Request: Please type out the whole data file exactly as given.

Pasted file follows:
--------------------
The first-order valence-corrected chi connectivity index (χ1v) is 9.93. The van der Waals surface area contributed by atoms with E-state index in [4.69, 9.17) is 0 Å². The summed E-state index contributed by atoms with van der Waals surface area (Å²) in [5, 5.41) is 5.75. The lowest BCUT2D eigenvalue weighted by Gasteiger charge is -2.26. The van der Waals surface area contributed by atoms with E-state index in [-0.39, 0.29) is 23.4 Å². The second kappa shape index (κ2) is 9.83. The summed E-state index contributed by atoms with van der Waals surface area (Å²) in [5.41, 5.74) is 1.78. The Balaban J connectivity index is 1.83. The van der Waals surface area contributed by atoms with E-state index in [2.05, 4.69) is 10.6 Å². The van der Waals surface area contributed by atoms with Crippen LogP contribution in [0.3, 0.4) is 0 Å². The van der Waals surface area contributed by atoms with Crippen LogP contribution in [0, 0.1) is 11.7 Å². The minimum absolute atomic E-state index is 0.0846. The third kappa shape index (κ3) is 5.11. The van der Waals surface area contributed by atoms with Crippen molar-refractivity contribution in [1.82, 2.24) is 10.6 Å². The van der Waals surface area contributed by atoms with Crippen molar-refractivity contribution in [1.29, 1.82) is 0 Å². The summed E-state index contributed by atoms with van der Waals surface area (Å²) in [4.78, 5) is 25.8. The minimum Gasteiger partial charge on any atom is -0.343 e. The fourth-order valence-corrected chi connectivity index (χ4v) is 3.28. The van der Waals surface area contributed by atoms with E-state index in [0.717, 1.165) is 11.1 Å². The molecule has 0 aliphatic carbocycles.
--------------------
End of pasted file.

The first-order valence-corrected chi connectivity index (χ1v) is 9.93. The van der Waals surface area contributed by atoms with E-state index in [4.69, 9.17) is 0 Å². The summed E-state index contributed by atoms with van der Waals surface area (Å²) in [5, 5.41) is 5.75. The lowest BCUT2D eigenvalue weighted by Gasteiger charge is -2.26. The van der Waals surface area contributed by atoms with E-state index in [-0.39, 0.29) is 23.4 Å². The second kappa shape index (κ2) is 9.83. The summed E-state index contributed by atoms with van der Waals surface area (Å²) in [5.41, 5.74) is 1.78. The Balaban J connectivity index is 1.83. The van der Waals surface area contributed by atoms with E-state index in [2.05, 4.69) is 10.6 Å². The van der Waals surface area contributed by atoms with Crippen LogP contribution in [0.3, 0.4) is 0 Å². The van der Waals surface area contributed by atoms with Crippen LogP contribution in [0, 0.1) is 11.7 Å². The minimum absolute atomic E-state index is 0.0846. The third kappa shape index (κ3) is 5.11. The van der Waals surface area contributed by atoms with Crippen molar-refractivity contribution in [1.82, 2.24) is 10.6 Å². The van der Waals surface area contributed by atoms with Crippen molar-refractivity contribution in [1.29, 1.82) is 0 Å². The summed E-state index contributed by atoms with van der Waals surface area (Å²) in [4.78, 5) is 25.8. The minimum Gasteiger partial charge on any atom is -0.343 e. The fourth-order valence-corrected chi connectivity index (χ4v) is 3.28. The van der Waals surface area contributed by atoms with E-state index in [0.717, 1.165) is 11.1 Å². The molecule has 0 aliphatic carbocycles.